Bring your own device (BYOD): the risks and how to protect against them
Bring Your Own Device (BYOD) - the policy of permitting employees to bring personally-owned mobile devices to their workplace - has become a growing trend in recent years due to the influx of smartphones and tablets.
Businesses are leaning further towards BYOD; studies reveal that around 53 percent of employees are using their own technology for work purposes.
There are many benefits of having a BYOD policy. Your company can avoid purchasing hardware and the inevitable depreciation that comes with it, and using a mobile device away from the office also gives employees the chance to check work e-mails and access company information outside of normal working hours, which can lead to increased productivity.
However, before allowing employees to use their own devices you should have a clear understanding of the risks of BYOD; without proper controls in place, customer data could be breached, which in turn can lead to eye watering fines. Here are the most common risks and how to protect against them.
Lost and stolen storage devices
Lost or stolen devices are a major risk for firms of all sizes - news in the press about USB keys left on trains and lost laptops have become increasingly common, and many of these instances involve IT professionals working on public sector contracts. As an absolute minimum, ensure strong passwords are applied to all storage devices (hard drives and removable media). In addition to this, encrypt the data to provide a second layer of protection in the event the password is cracked.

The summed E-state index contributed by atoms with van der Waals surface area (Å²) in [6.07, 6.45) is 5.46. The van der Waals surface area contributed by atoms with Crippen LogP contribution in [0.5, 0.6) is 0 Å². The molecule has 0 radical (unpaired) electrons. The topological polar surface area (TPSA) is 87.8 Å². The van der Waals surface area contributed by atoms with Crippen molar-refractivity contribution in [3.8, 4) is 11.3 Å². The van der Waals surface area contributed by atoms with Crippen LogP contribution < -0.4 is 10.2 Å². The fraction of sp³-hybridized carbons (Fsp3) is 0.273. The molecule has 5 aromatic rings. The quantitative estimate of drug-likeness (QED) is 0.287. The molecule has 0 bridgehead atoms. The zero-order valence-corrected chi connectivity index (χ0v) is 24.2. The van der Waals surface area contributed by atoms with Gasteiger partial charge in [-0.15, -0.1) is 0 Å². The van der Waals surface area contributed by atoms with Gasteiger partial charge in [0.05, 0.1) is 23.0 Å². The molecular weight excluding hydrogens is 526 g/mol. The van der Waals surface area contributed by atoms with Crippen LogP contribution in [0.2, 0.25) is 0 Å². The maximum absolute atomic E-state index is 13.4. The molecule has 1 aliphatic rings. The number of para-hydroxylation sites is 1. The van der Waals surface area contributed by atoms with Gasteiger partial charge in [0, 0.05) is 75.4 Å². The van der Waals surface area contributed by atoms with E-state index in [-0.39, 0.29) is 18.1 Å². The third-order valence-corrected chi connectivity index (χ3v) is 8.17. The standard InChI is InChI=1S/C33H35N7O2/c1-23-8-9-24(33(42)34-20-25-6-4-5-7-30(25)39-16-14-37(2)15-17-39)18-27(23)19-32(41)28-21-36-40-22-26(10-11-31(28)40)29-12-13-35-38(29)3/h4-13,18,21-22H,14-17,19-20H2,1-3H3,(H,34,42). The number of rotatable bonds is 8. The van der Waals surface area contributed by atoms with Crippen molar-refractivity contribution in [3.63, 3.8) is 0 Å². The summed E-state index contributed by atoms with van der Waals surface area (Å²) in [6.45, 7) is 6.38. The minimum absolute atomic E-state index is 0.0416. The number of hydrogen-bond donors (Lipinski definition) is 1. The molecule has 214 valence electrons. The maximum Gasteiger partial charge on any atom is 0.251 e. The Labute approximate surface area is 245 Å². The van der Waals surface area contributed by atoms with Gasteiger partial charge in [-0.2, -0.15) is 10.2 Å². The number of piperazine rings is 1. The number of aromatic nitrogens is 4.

Firewalls and anti-virus
Employees' devices are likely to vary in age and specification, and there is always the danger that they are not secure enough. Non-work related applications or accessing untrusted websites could leave security vulnerabilities on your employee's device - meaning that the next time they log in at the office, the contents of your entire network could be at risk. When devising a BYOD policy, it's important to be clear who is responsible for securing the device, and setting time intervals at which the anti-virus or firewall should be updated.
People leaving the company
You may also consider what happens when an employee leaves the company. If they have confidential customer data stored on their machine, even if they no longer work for you, your business could be liable for a breach of data. The ex-employee may choose to sell their device, or dispose of it improperly, which could result in a breach of customer details if the hard drive fell into the wrong hands. A mobile application management (MAM) platform allows you to disable application access and remotely delete data owned by your company from the ex-employee's device - minimising the chances of a data breach occurring.
When employees are working from your office's internet connection, they should always use the office's wireless (or wired) internet connection. This way, you can control the websites staff have access to and prevent malware from suspect sources appearing on your employees' machine and breaching your network.
The solution to these risks centres around implementing strong policy and compliance, and having professional indemnity insurance cover in place to protect against disputes arising from breaches of customer data or documents if something does go wrong (find out more). An effective BYOD policy should to include:
- Clear statements that also explain consequences
- Training programmes to address liabilities
- Required security measures when handling customer data
Whilst you cannot guarantee compliance, having BYOD rules and a formal policy in place will go a long way towards protecting your business.
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